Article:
Sports Concussion: What You Need to Know

concussionsReports show that the potential long term effects of recurring concussions lead to cognitive and neurological disability. Concussion is attracting more attention as of late as the numbers keep increasing yearly. Data indicates that 350,000 sport-related cases were reported in 2012; almost a third of these cases took place during practice. Although football is the leading sport with reported concussions (47%), athletes practicing soccer, lacrosse, basketball, cheerleading and baseball are equally experiencing concerning numbers.

Although the common symptoms are dizziness and headaches, almost half of the occurrences after consecutive blows to the head do not manifest any symptoms. An athlete may have suffered a mild concussion and feeling no much of a symptom, but continues playing. The “get up and keep going” athletic culture only enhances the probabilities that the athlete becomes cognitively impaired for life if proper caution is not used. The idea that it is only concerning if the athlete loses consciousness is a misnomer as only 10% of sport concussions reached this acute level.

Concussions occur when there is sudden acceleration or deceleration of the head. The cerebral spinal fluid separates the brain from the skull. When a quick blow to the head takes place, the fluid is not strong enough to absorb the shock and the brain makes contact with the skull. Whether the athletes wear any head gear or not is not important. Head gears protect against face lacerations, not concussions.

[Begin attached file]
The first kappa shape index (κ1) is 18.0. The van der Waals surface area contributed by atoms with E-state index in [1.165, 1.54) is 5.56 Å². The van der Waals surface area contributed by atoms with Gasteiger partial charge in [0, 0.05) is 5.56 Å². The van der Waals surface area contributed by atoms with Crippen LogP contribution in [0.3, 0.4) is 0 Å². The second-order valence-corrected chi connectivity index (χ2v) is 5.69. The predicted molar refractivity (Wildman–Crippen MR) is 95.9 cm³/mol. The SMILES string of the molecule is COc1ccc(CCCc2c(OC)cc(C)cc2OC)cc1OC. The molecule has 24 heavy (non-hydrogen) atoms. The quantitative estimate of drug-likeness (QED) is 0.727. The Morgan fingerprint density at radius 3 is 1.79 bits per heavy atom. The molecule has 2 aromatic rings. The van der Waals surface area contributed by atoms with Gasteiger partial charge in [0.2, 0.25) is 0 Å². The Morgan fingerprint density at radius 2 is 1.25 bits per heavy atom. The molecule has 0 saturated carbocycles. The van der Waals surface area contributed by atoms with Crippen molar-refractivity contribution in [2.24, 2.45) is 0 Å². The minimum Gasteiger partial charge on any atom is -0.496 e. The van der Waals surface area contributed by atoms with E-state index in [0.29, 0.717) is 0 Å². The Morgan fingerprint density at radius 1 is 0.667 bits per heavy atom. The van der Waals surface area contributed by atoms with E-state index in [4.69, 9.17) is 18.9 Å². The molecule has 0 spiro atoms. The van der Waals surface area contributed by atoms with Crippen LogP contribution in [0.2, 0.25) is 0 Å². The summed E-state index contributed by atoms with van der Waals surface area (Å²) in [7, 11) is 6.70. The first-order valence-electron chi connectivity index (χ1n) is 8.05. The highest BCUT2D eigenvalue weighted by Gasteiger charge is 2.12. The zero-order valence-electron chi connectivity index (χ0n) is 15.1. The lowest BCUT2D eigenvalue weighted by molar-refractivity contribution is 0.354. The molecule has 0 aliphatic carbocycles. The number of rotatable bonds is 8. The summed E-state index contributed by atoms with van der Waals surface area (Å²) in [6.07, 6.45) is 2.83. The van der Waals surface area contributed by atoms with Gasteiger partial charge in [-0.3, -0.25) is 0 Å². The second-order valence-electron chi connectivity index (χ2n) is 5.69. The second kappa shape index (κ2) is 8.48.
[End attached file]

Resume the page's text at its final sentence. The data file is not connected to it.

The most important piece of knowledge is to not minimize even minor head blows. The athletes will want to continue playing, but its untreated effects may be too damaging. At first, he/she may not notice any particular symptom, but an hour later he/she has a hard time recalling whether he/she practiced or played the game.

All athletes that have any doubt of having a concussion must report it to the coach, parents and/or medical staff. It is imperative that they get proper treatment. If they did have a concussion, there are treatments and protocols that need to be followed before the athlete is to return to play.

You need to know the following:

– Stop playing and share what happened.

– Seek proper and immediate professional care rather than minimizing its probabilities.

– Remain out of the game until the health care professional indicates you are symptom-free.

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